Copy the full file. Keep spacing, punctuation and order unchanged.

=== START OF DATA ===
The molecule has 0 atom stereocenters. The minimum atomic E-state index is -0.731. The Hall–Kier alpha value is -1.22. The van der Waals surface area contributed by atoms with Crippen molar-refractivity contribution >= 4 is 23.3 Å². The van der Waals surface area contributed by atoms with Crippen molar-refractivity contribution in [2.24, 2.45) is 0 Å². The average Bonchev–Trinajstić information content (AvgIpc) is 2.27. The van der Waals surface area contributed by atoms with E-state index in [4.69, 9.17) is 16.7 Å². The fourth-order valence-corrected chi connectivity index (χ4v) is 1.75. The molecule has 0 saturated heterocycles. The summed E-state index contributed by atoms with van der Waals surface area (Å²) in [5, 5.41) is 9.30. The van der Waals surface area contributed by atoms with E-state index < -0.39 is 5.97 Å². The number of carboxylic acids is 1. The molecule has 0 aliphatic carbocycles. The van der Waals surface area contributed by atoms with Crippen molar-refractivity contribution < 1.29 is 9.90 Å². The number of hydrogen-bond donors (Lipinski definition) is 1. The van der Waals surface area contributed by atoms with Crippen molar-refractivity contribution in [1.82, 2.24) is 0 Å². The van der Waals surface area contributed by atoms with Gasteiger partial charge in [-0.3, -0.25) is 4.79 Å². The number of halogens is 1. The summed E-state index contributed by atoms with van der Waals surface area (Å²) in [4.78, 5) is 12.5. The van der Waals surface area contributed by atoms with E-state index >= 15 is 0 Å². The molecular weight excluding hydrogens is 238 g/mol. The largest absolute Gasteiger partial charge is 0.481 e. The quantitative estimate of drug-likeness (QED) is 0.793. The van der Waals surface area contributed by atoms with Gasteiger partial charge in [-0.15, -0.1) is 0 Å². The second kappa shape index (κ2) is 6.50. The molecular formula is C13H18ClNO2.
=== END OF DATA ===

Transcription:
The molecule has 0 atom stereocenters. The minimum atomic E-state index is -0.731. The Hall–Kier alpha value is -1.22. The van der Waals surface area contributed by atoms with Crippen molar-refractivity contribution >= 4 is 23.3 Å². The van der Waals surface area contributed by atoms with Crippen molar-refractivity contribution in [2.24, 2.45) is 0 Å². The average Bonchev–Trinajstić information content (AvgIpc) is 2.27. The van der Waals surface area contributed by atoms with E-state index in [4.69, 9.17) is 16.7 Å². The fourth-order valence-corrected chi connectivity index (χ4v) is 1.75. The molecule has 0 saturated heterocycles. The summed E-state index contributed by atoms with van der Waals surface area (Å²) in [5, 5.41) is 9.30. The van der Waals surface area contributed by atoms with E-state index < -0.39 is 5.97 Å². The number of carboxylic acids is 1. The molecule has 0 aliphatic carbocycles. The van der Waals surface area contributed by atoms with Crippen molar-refractivity contribution < 1.29 is 9.90 Å². The number of hydrogen-bond donors (Lipinski definition) is 1. The van der Waals surface area contributed by atoms with Crippen molar-refractivity contribution in [1.82, 2.24) is 0 Å². The van der Waals surface area contributed by atoms with Gasteiger partial charge in [-0.3, -0.25) is 4.79 Å². The number of halogens is 1. The summed E-state index contributed by atoms with van der Waals surface area (Å²) in [4.78, 5) is 12.5. The van der Waals surface area contributed by atoms with E-state index >= 15 is 0 Å². The molecular weight excluding hydrogens is 238 g/mol. The largest absolute Gasteiger partial charge is 0.481 e. The quantitative estimate of drug-likeness (QED) is 0.793. The van der Waals surface area contributed by atoms with Gasteiger partial charge in [-0.15, -0.1) is 0 Å². The second kappa shape index (κ2) is 6.50. The molecular formula is C13H18ClNO2.